Revered, talented footballer and former manager of Cork City
Noel O’Mahony: Born December 18th, 1939; Died May 30th, 2013
Noel O’Mahony, who has died aged 73, was a schoolboy soccer star who went on to manage Cork City and famously steered the club to a memorable draw with Bayern Munich, the current European champions.
A talented footballer, he first played Gaelic football at Christ the King College, now known as Coláiste Chríost Rí, before switching to soccer in his early teens. Revered later by fans, he was a hard player and took no prisoners as centre-half with Cork Hibs (Hibernian) in the 1960s and 1970s. A tough, no-nonsense defender, he won a league medal with the club in 1971 followed by successive FAI Cups in 1972 and 1973. He also helped win the Blaxnit Cup – a cross-Border competition – in 1971.
As the manager of Cork City, O’Mahony had a reputation for being straight with his players. A motivator, he was obsessed with football and was given to delivering fiery half-time pep talks. Besides spending an initial stint with City in the 1986-87 season, he also managed Newcastlewest FC in the League of Ireland.
Having left the Cork club, he returned as manager from 1988-93. Not alone did he effectively save the ailing club from imminent relegation, it went on to reach two FAI Cup Finals in 1989 and 1992 before eventually winning the league title in 1993, the pinnacle of a 50-year career in football.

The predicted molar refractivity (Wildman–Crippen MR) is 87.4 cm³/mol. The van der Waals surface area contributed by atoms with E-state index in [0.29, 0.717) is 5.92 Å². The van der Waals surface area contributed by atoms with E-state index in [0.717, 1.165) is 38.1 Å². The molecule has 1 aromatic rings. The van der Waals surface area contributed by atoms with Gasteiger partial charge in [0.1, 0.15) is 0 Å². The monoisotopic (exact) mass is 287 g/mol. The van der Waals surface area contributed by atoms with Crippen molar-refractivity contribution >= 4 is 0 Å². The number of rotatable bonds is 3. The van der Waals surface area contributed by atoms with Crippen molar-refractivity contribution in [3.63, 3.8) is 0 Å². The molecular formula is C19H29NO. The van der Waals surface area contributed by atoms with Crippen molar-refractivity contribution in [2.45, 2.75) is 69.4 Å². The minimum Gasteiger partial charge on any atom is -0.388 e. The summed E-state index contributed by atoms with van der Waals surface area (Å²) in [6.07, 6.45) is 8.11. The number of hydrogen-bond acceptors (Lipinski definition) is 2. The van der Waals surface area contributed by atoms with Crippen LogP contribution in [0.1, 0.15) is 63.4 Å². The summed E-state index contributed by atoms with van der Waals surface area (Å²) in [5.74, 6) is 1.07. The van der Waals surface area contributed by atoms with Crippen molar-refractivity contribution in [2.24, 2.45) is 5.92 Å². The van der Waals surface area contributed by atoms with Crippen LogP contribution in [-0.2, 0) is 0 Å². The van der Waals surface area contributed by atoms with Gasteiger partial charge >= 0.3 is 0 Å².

But in a sports-mad city where the fortunes of local teams could give the community and indeed the economy a boost, the real romance of his career was undoubtedly the 1-1 draw with Bayern Munich in a gripping European cup campaign.
In tribute to his memory, Irish international Roy Keane, who had also cut his teeth in local Cork leagues, recalled that game and held City should have beaten the German team in the knife-edge Uefa Cup match played at Musgrave Park before a capacity crowd in the autumn of 1991. Bayern won 2-0 in the second leg.
Football was in the O’Mahony genes and two brothers also played in the League of Ireland, Declan for Cork Hibs and Pat with Cork Celtic, a club that enjoyed a local rivalry with Hibs. The O’Mahony brothers regularly played against one another.
Selected as the inaugural Cork schoolboy player of the year in 1956, he played with Ballyphehane United, a sprawling suburb where he grew up on Pearse Road not far from the Cork City grounds at Turners Cross, later moving to Tramore Athletic. He recently returned to Turners Cross for a reunion of the 1993 title-winning squad.
Marking his passing, John Delaney, chief executive of the FAI, described him as “a great footballer who contributed a lot to our game on the field and as a manager. He will always be a remembered as a legend of Cork football and will be sadly missed.”
He is survived by his wife Noreen, partner Ann, sisters Marcie and Sheila, and brothers Pat, Teddy, Donal and Declan.